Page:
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Arena, Pula

Arena, Pula

The Arena is the only remaining Roman amphitheater to have four side towers and with all three Roman architectural orders entirely preserved. It is the sixth largest surviving Roman arena and a rare example, among the 200 Roman surviving amphitheatres, of unique technological solutions. It is also the best preserved ancient monument in Croatia.

The amphitheatre was first built in timber during the reign of Augustus (2-14 AD). It was replaced by a small stone amphitheatre during the reign of Emperor Claudius. In 79 AD it was enlarged to accommodate gladiator fights by Vespasian and to be completed in 81 AD under Emperor Titus. This was confirmed by the discovery of a Vespasian coin in the malting.

It consists of three main parts: the area for the spectators, the arena, and the underground space. The spectators could enter trough many entrances allocated around the whole amphitheatre. The length of the major axes is 130 m and the shorter axis is 100 m long.
The amphitheatre was built from the local limestone, dug from the nearby rock-quarry at Vinkuran.

St. Germanus was martyred here in the year 284. The amphitheatre remained in use until the 5th century, when Emperor Honorius prohibited gladiatorial combats. It was not until 681 that combat between convicts, particularly those sentenced to death, and wild animals were forbidden.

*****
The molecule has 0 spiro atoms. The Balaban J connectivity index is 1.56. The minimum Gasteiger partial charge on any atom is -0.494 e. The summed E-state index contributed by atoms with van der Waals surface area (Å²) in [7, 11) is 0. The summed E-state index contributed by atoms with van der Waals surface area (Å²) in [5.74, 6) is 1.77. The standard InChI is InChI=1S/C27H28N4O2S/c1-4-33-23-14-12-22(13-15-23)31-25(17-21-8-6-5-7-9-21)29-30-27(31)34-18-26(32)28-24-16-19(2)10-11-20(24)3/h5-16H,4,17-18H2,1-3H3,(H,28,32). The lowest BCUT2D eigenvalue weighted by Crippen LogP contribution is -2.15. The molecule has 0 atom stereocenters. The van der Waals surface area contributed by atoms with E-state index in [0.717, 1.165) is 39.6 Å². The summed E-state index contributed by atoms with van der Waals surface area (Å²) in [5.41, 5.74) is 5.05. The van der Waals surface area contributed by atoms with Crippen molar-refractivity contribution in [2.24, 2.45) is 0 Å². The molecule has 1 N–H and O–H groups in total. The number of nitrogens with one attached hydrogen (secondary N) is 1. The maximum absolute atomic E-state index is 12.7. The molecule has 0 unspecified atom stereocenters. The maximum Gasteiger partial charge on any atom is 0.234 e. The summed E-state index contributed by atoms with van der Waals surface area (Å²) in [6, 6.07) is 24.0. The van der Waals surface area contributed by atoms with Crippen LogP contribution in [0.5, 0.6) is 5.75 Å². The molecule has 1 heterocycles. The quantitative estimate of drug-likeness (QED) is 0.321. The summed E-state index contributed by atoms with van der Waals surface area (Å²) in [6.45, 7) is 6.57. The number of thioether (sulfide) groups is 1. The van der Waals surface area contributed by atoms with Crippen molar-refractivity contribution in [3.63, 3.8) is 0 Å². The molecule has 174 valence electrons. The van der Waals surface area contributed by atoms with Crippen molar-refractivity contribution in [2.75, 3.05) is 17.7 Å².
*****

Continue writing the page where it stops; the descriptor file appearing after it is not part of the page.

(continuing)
In the 5th century the amphitheatre began to see its stone plundered by the local populace. By the 13th century, the patriarch of Aquileia forbade further removal from the Arena.
In the Middle Ages the interior of the Arena was used for grazing, tournaments by the Knights of Malta and fairs. In 1583 the Venetian Senate proposed dismantling the Arena and rebuilding it within Venice. The proposals did not come to fruition and today, a headstone celebrating the Venetian senator Gabriele Emo opposition to the plan is currently visible on the second tower. The last time the Arena was used as a source of stone was in 1709 for the foundations of the belfry of the city's Cathedral.
General Marmont, the French governor of the Illyrian Provinces started the restoration of the arena. This was continued in 1816 by the Ticinese architect Pietro Nobile, commissioned by the emperor Francis I of Austria.

Being one of the best preserved amphitheatres in the world, Arena of Pula has often been the subject of study by many famous artists and in particular architects, as were the renowned Sebastiano Serlio and Andrea Palladio.

Today amphitheater is being visited by numerous tourists from all over the world. It is the place where opera, ballet, concerts and pop-concerts of the world's most famous pop-singers, as well as the traditional film festival are held during the summer time.
Arena guests were Anastacia, Andrea Bocelli, Buena Vista Social Club, Eros Ramazzotti, Israel Philharmonic Orchestra & Zubin Mehta, Jamiroquai, Jose Carreras, Luciano Pavarotti, New Imperial Russian Ballet, Norah Jones, Paco de Lucia, Placido Domingo, Veryovka, Zucchero…

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